By allowing ads to appear on this site, you support the local businesses who, in turn, support great journalism.
UNG professor wants you to know more about what's in COVID vaccines
02182021 VACCINE 2.jpg

The Northeast Georgia Health System is sponsoring coverage directly related to public safety so that it can be made available free to non-subscribers as a public service. News coverage is independently reported. We know that you need accurate and up-to-date information about the effects of the coronavirus in the state and our region. Please consider supporting our work by subscribing to The Times.


The University of North Georgia hosted a town hall meeting Thursday, April 22, that tackled some of the common misconceptions and concerns around the COVID-19 vaccine.

The presentation by biology professor Dr. Miriam Segura-Totten at the Gainesville campus was the final of four town halls hosted this week across the UNG campuses with elements including the mRNA vaccine history and the recent pause of the Johnson & Johnson vaccine. Segura-Totten's areas of expertise include cell biology and molecular biology.

Segura-Totten said the mRNA will never interact with your DNA, a common concern that she herself has been asked.

“The other thing is that mRNA itself is very unstable, so within a few hours it’s going to be destroyed by our body,” Segura-Totten said.

The professor discussed the ingredients that are listed in these vaccines and dispelled myths that they include formaldehyde, aluminum or mercury. 

Regarding the speed at which the vaccine was developed, Segura-Totten said the history of mRNA vaccines began in the 1970s, but researchers have only been able to apply the technology recently in this capacity.

“The companies also started manufacturing the vaccines before the trials ended,” the professor said. “Normally, a company is not going to sink money into a vaccine without knowing that it’s going to work first.”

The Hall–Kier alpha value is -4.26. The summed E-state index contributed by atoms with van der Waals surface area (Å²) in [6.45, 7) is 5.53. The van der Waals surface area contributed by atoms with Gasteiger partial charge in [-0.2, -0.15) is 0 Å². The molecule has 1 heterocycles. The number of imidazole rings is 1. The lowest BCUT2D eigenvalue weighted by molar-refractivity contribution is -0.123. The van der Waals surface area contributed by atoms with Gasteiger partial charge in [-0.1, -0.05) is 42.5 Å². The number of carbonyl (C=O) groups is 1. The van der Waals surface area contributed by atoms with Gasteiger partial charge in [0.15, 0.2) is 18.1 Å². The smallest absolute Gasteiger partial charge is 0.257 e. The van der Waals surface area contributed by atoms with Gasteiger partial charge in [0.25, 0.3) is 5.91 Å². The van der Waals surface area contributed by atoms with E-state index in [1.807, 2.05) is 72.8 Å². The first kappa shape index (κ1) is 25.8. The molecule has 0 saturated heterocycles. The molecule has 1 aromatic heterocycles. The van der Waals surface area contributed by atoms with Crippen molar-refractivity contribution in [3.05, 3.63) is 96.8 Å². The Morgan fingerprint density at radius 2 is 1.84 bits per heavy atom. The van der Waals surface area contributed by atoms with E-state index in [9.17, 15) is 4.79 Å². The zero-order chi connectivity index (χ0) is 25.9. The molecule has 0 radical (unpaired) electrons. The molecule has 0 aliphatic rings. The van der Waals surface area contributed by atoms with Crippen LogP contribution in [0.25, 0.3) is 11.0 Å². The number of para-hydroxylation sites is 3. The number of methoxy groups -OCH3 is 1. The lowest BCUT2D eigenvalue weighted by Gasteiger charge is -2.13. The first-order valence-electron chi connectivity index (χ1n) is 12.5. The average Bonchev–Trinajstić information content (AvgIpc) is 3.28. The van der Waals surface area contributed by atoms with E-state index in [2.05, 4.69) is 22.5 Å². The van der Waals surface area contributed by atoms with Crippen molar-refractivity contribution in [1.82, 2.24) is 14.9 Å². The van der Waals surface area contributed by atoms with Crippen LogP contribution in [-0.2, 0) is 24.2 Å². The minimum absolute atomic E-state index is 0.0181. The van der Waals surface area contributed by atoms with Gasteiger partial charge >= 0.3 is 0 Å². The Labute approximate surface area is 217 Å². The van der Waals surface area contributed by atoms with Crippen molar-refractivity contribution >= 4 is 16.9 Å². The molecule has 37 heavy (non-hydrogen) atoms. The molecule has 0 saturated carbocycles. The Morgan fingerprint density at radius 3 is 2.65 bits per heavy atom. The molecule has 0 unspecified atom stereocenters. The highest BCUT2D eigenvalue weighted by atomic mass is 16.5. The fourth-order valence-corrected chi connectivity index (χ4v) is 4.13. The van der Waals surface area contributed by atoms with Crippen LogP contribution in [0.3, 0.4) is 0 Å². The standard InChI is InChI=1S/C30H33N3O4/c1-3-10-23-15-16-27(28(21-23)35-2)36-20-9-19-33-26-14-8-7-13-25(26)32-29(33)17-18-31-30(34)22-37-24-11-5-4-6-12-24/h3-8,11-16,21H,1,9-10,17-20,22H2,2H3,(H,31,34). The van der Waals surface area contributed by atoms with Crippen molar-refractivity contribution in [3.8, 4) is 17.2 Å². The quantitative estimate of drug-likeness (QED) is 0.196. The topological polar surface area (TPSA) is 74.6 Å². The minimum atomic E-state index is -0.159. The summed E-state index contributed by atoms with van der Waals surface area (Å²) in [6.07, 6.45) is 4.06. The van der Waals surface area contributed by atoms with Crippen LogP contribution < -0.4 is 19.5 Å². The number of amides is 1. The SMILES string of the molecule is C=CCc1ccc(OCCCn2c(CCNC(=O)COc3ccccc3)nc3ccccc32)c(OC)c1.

Some companies received financial assistance through Operation Warp Speed, which began during former President Donald Trump’s administration, and dozens of companies were working toward a treatment.

The Food and Drug Administration granted emergency use authorization for Pfizer and Moderna in December.

“If you feel sick after the vaccine, congratulations,” Segura-Totten said. “Your body is actually doing its job. There’s an inflammatory response that happens in your body after you get the shot, and that means your immune system is being activated.”

Segura-Totten also addressed the reasons to get the vaccine for those who have had COVID-19 or are in an age group that is less likely to have serious illness.

The professor said we currently do not know how long natural immunity to COVID-19 will last or what the long-term effects might be.

“The thing about getting vaccinated and why anyone who can really ought to get vaccinated is because we’re in a race against time,” Segura-Totten said about the concern about variants of the virus developing. “I said that viruses are non-living things, because they cannot live outside our cells. But guess what? They love to live inside our cells.”

The professor said it may be possible that we might need annual COVID-19 vaccines because the mutation rate for the virus is about the same as the flu virus, but there is still more information to be gathered on what the future may hold.

The (Centers for Disease Control and Prevention) and FDA said earlier this month they were investigating unusual clots in six women that occurred six to 13 days after administration of the Johnson & Johnson vaccine. 

The clots occurred in veins that drain blood from the brain and occurred together with low platelets. All six cases were in women between the ages of 18 and 48, but none of them occurred in Georgia, according to the Georgia Department of Public Health.

Segura-Totten pointed out that there were more than 6.8 million doses of the Johnson & Johnson vaccine administered with few reporting complications.

Regional events